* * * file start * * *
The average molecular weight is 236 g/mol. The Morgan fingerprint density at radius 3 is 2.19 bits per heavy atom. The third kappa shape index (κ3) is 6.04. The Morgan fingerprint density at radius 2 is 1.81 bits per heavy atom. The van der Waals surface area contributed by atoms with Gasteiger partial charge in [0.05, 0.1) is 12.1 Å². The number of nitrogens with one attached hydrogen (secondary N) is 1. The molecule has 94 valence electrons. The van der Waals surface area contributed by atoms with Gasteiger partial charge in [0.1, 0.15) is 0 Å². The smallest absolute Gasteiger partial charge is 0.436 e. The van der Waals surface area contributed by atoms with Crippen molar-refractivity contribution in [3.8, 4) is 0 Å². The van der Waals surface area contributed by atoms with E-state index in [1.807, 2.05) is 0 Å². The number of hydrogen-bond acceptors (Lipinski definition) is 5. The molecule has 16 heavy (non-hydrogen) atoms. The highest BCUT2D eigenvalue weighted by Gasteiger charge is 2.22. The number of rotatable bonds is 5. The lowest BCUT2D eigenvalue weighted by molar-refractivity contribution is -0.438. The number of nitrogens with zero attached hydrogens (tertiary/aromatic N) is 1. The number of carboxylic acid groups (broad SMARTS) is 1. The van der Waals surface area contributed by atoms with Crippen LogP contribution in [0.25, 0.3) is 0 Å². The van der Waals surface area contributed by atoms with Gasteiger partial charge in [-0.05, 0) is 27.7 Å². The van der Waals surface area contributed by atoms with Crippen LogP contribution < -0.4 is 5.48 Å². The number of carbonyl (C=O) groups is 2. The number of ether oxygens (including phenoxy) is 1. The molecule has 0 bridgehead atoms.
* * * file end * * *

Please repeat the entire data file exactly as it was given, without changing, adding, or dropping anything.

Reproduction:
The average molecular weight is 236 g/mol. The Morgan fingerprint density at radius 3 is 2.19 bits per heavy atom. The third kappa shape index (κ3) is 6.04. The Morgan fingerprint density at radius 2 is 1.81 bits per heavy atom. The van der Waals surface area contributed by atoms with Gasteiger partial charge in [0.05, 0.1) is 12.1 Å². The number of nitrogens with one attached hydrogen (secondary N) is 1. The molecule has 94 valence electrons. The van der Waals surface area contributed by atoms with Gasteiger partial charge in [0.1, 0.15) is 0 Å². The smallest absolute Gasteiger partial charge is 0.436 e. The van der Waals surface area contributed by atoms with Crippen molar-refractivity contribution in [3.8, 4) is 0 Å². The van der Waals surface area contributed by atoms with E-state index in [1.807, 2.05) is 0 Å². The number of hydrogen-bond acceptors (Lipinski definition) is 5. The molecule has 16 heavy (non-hydrogen) atoms. The highest BCUT2D eigenvalue weighted by Gasteiger charge is 2.22. The number of rotatable bonds is 5. The lowest BCUT2D eigenvalue weighted by molar-refractivity contribution is -0.438. The number of nitrogens with zero attached hydrogens (tertiary/aromatic N) is 1. The number of carboxylic acid groups (broad SMARTS) is 1. The van der Waals surface area contributed by atoms with Crippen LogP contribution in [0.25, 0.3) is 0 Å². The van der Waals surface area contributed by atoms with Gasteiger partial charge in [-0.05, 0) is 27.7 Å². The van der Waals surface area contributed by atoms with Crippen LogP contribution < -0.4 is 5.48 Å². The number of carbonyl (C=O) groups is 2. The number of ether oxygens (including phenoxy) is 1. The molecule has 0 bridgehead atoms.